It is a common practice to analyze complex longitudinal data using semiparametric nonlinear mixed-effects (SNLME) models with a normal distribution. Normality assumption of model errors may unrealistically obscure important features of subject variations. To partially explain between- and within-subject variations, covariates are usually introduced in such models, but some covariates may often be measured with substantial errors. Moreover, the responses may be missing and the missingness may be nonignorable. Inferential procedures can be complicated dramatically when data with skewness, missing values, and measurement error are observed. In the literature, there has been considerable interest in accommodating either skewness, incompleteness or covariate measurement error in such models, but there has been relatively little study concerning all three features simultaneously. In this article, our objective is to address the simultaneous impact of skewness, missingness, and covariate measurement error by jointly modeling the response and covariate processes based on a flexible Bayesian SNLME model. The method is illustrated using a real AIDS data set to compare potential models with various scenarios and different distribution specifications.
Bayesian analysis; Covariate measurement errors; Longitudinal data; Missing data; Random-effects models; Skew distributions
In recent years, various mixed-effects models have been suggested for estimating viral decay rates in HIV dynamic models for complex longitudinal data. Among those models are linear mixed-effects (LME), nonlinear mixed-effects (NLME), and semiparametric nonlinear mixed-effects (SNLME) models. However, a critical question is whether these models produce coherent estimates of viral decay rates, and if not, which model is appropriate and should be used in practice. In addition, one often assumes that a model random error is normally distributed, but the normality assumption may be unrealistic, particularly if the data exhibit skewness. Moreover, some covariates such as CD4 cell count may be often measured with substantial errors. This paper addresses these issues simultaneously by jointly modeling the response variable with skewness and a covariate process with measurement errors using a Bayesian approach to investigate how estimated parameters are changed or different under these three models. A real data set from an AIDS clinical trial study was used to illustrate the proposed models and methods. It was found that there was a significant incongruity in the estimated decay rates in viral loads based on the three mixed-effects models, suggesting that the decay rates estimated by using Bayesian LME or NLME joint models should be interpreted differently from those estimated by using Bayesian SNLME joint models. The findings also suggest that the Bayesian SNLME joint model is preferred to other models because an arbitrary data truncation is not necessary; and it is also shown that the models with a skew-normal distribution and/or measurement errors in covariate may achieve reliable results when the data exhibit skewness.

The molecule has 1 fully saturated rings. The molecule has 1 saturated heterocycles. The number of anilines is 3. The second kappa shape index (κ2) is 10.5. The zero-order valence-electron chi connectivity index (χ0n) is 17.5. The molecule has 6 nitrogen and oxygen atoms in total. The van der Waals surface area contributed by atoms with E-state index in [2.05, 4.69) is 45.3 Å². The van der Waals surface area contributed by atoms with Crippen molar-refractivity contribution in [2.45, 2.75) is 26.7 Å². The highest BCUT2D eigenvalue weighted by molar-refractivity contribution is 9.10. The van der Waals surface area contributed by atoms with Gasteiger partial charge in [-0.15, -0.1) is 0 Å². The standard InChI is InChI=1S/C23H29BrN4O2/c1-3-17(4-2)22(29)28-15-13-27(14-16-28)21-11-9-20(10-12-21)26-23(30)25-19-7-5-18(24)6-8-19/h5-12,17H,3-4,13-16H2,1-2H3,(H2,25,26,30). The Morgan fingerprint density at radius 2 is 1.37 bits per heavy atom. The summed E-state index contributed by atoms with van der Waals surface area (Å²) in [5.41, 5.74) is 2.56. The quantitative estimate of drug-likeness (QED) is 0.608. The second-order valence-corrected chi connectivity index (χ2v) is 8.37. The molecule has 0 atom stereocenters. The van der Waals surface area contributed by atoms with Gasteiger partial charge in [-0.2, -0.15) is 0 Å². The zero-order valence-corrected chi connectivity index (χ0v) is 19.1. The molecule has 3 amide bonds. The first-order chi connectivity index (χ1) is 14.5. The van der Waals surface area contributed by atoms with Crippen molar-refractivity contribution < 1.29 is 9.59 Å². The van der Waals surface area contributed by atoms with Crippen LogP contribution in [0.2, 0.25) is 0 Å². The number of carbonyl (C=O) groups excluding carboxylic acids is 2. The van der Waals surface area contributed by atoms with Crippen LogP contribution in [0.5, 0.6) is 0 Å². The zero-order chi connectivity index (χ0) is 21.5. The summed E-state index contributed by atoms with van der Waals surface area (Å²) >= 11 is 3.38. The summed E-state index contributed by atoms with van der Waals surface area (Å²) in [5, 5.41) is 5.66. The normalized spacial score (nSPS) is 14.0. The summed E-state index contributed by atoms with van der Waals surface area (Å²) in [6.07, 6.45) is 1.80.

Bayesian analysis; covariate measurement errors; HIV dynamics; mixed-effects joint models; skew-normal distribution
The study of HIV dynamics is one of the most important developments in recent AIDS research for understanding the pathogenesis of HIV-1 infection and antiviral treatment strategies. Currently a large number of AIDS clinical trials on HIV dynamics are in development worldwide. However, many design issues that arise from AIDS clinical trials have not been addressed. In this paper, we use a simulation-based approach to deal with design problems in Bayesian hierarchical nonlinear (mixed-effects) models. The underlying model characterizes the long-term viral dynamics with antiretroviral treatment where we directly incorporate drug susceptibility and exposure into a function of treatment efficacy. The Bayesian design method is investigated under the framework of hierarchical Bayesian (mixed-effects) models. We compare a finite number of feasible candidate designs numerically, which are currently used in AIDS clinical trials from different perspectives, and provide guidance on how a design might be chosen in practice.
AIDS; Clinical trial simulation; HIV dynamics; Longitudinal data; mixed-effects models; Optimal design